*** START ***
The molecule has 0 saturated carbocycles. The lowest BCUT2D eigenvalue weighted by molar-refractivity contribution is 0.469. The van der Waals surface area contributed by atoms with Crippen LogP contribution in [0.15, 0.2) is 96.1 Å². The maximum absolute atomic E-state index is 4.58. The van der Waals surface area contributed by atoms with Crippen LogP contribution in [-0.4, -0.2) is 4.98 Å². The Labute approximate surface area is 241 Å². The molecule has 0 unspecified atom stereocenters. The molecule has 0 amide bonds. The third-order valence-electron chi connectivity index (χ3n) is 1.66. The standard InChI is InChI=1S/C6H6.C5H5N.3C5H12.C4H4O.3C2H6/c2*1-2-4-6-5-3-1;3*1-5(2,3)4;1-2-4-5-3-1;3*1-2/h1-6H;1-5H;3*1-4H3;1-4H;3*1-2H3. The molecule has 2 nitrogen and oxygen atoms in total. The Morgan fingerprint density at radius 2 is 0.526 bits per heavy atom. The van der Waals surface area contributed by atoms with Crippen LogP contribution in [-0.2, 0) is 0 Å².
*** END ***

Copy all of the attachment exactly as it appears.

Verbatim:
The molecule has 0 saturated carbocycles. The lowest BCUT2D eigenvalue weighted by molar-refractivity contribution is 0.469. The van der Waals surface area contributed by atoms with Crippen LogP contribution in [0.15, 0.2) is 96.1 Å². The maximum absolute atomic E-state index is 4.58. The van der Waals surface area contributed by atoms with Crippen LogP contribution in [-0.4, -0.2) is 4.98 Å². The Labute approximate surface area is 241 Å². The molecule has 0 unspecified atom stereocenters. The molecule has 0 amide bonds. The third-order valence-electron chi connectivity index (χ3n) is 1.66. The standard InChI is InChI=1S/C6H6.C5H5N.3C5H12.C4H4O.3C2H6/c2*1-2-4-6-5-3-1;3*1-5(2,3)4;1-2-4-5-3-1;3*1-2/h1-6H;1-5H;3*1-4H3;1-4H;3*1-2H3. The molecule has 2 nitrogen and oxygen atoms in total. The Morgan fingerprint density at radius 2 is 0.526 bits per heavy atom. The van der Waals surface area contributed by atoms with Crippen LogP contribution in [-0.2, 0) is 0 Å².